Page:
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Here Are 4 Best Iran's Alliances In The Middle East.

Since the Islamic Revolution in 1979, Iran has developed a strategy of supporting Shiite minorities in the meddle east against the Sunni states that led by Saudi Arabia.

In 2004, King Adballah II of Jordan expressed concern over the emergence of a "Shia crescent" stretching from Lebanon to Iran. Fifteen years later, Tehran, which has considerably strengthened its positions, has allies firmly established in the meddle east, from Lebanon to Yemen.


 here are 4 best iran alliance in the meddle east. 


 • Syria

Since the start of the Syrian conflict in 2011, Iran has been a staunch supporter of the Damascus regime, dominated by the Shiites (15% of the population), notably the al-Assad clan.


Tehran has sent military advisers to Damascus to fight both rebels opposing the regime and jihadists waging a religious civil war. Iranian fighters from the Revolutionary Guards were also dispatched to the area. According to observers, more than a thousand have been killed since the start of the conflict. A military cooperation agreement was officially signed between the two countries in 2018. 


They stresses that Iran must help Syria to guarantee its territorial integrity. The military presence is expected to last, as Tehran must also support Damascus in cleaning up minefields scattered around the country and rebuilding military installations damaged by war.


 For Iran, the objective is to establish a lasting foothold in Syria, where it must nevertheless coexist with Russian influence, both economically and militarily.


 • Liban

Iranian influence is embodied above all with Hezbollah, a Shiite Muslim and paramilitary group whose creation in reaction to the Israeli occupation of southern Lebanon in 1982 sponsored by Tehran.


Iran has since supported Hezbollah financially and militarily. This proximity was found in the links maintained by Hassan Nasrallah and Qassem Soleimani, Iranian general who was shot dead by the Americans on January 2020.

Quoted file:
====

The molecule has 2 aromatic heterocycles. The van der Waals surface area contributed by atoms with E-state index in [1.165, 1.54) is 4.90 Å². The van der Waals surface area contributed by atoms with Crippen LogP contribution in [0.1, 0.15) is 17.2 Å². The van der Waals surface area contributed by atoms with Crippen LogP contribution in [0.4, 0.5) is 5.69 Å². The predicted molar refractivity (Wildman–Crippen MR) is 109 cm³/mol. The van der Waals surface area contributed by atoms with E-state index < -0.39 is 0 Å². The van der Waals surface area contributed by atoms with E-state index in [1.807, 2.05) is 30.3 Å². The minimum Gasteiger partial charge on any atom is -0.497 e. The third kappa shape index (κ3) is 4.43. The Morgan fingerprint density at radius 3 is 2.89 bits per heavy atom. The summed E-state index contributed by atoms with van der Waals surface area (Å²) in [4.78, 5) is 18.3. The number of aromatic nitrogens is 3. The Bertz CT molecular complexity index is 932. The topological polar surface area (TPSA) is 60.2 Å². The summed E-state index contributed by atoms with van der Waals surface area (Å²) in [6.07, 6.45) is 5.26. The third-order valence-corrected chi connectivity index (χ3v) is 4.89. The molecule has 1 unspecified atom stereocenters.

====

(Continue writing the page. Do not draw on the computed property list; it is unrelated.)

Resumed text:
Nasrallah considered him to be his “spiritual godfather”. 

For Iran, Lebanon represents the end of the Shiite crescent, the immediate neighbor of a major enemy Israel.


 • Iraq

 Under Saddam Hussein, the Shiite majority (60% of the population) was repressed in Iraq. During the eight-year war between Iraq and Iran (1980-1988), Shiite political organizations found refuge in Tehran. It was not until the fall of the Baathist regime in 2003 that the Shiites regained power in Baghdad and diplomatic relations were normalized.


From 2014, Iran militarily assists Iraq in its fight against ISIS, dispatching paramilitary to fight the jihadists.  

Since 2019, the revolt of Iraqi youth, directed against political immobility, has also turned against Iranian interference. Pro-Iranian militias like Hachd al-Chaabi, continue to defend the Iraqi regime,  Iran also positioning itself economically.


 • Yemen

Yemen has a large Shiite minority (33% of the population), originating from the north of the country. The Houtis rebels, who launched an offensive in 2014 against the government. They are aided by members of Lebanese Hezbollah, but also directly by Iran, which provides them with military support. They manage to take the capital, Sanaa. 

Opposite, Saudi Arabia supports the legitimate Yemen government and thus leads a proxy struggle against Iran. This war has claimed tens of thousands of lives and represents one of the worst humanitarian crises on the planet.

Content created and supplied by: Muhaliyu (via Opera News )

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